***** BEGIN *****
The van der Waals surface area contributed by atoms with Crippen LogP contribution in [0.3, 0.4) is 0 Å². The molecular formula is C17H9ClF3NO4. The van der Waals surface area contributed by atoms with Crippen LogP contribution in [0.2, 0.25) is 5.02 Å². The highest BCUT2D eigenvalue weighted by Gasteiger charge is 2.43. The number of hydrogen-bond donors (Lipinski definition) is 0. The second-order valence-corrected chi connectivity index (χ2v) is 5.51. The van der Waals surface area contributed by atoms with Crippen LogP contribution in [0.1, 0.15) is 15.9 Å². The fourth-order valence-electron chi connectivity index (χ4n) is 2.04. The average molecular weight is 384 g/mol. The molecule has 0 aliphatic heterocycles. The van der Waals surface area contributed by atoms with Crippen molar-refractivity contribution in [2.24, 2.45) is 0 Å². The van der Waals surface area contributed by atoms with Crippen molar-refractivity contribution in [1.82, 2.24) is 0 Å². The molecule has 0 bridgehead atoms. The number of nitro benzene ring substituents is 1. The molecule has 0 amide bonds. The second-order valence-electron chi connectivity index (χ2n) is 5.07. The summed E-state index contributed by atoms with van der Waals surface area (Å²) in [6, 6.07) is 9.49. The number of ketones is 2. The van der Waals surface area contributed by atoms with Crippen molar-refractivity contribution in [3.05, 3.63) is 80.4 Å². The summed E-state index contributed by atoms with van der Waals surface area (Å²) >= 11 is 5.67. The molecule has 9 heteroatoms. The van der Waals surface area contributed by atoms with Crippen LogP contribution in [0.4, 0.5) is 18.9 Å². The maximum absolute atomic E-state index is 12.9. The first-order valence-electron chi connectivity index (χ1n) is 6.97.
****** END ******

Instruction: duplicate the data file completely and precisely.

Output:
The van der Waals surface area contributed by atoms with Crippen LogP contribution in [0.3, 0.4) is 0 Å². The molecular formula is C17H9ClF3NO4. The van der Waals surface area contributed by atoms with Crippen LogP contribution in [0.2, 0.25) is 5.02 Å². The highest BCUT2D eigenvalue weighted by Gasteiger charge is 2.43. The number of hydrogen-bond donors (Lipinski definition) is 0. The second-order valence-corrected chi connectivity index (χ2v) is 5.51. The van der Waals surface area contributed by atoms with Crippen LogP contribution in [0.1, 0.15) is 15.9 Å². The fourth-order valence-electron chi connectivity index (χ4n) is 2.04. The average molecular weight is 384 g/mol. The molecule has 0 aliphatic heterocycles. The van der Waals surface area contributed by atoms with Crippen molar-refractivity contribution in [2.24, 2.45) is 0 Å². The van der Waals surface area contributed by atoms with Crippen molar-refractivity contribution in [1.82, 2.24) is 0 Å². The molecule has 0 bridgehead atoms. The number of nitro benzene ring substituents is 1. The molecule has 0 amide bonds. The second-order valence-electron chi connectivity index (χ2n) is 5.07. The summed E-state index contributed by atoms with van der Waals surface area (Å²) in [6, 6.07) is 9.49. The number of ketones is 2. The van der Waals surface area contributed by atoms with Crippen molar-refractivity contribution in [3.05, 3.63) is 80.4 Å². The summed E-state index contributed by atoms with van der Waals surface area (Å²) >= 11 is 5.67. The molecule has 9 heteroatoms. The van der Waals surface area contributed by atoms with Crippen LogP contribution in [0.4, 0.5) is 18.9 Å². The maximum absolute atomic E-state index is 12.9. The first-order valence-electron chi connectivity index (χ1n) is 6.97.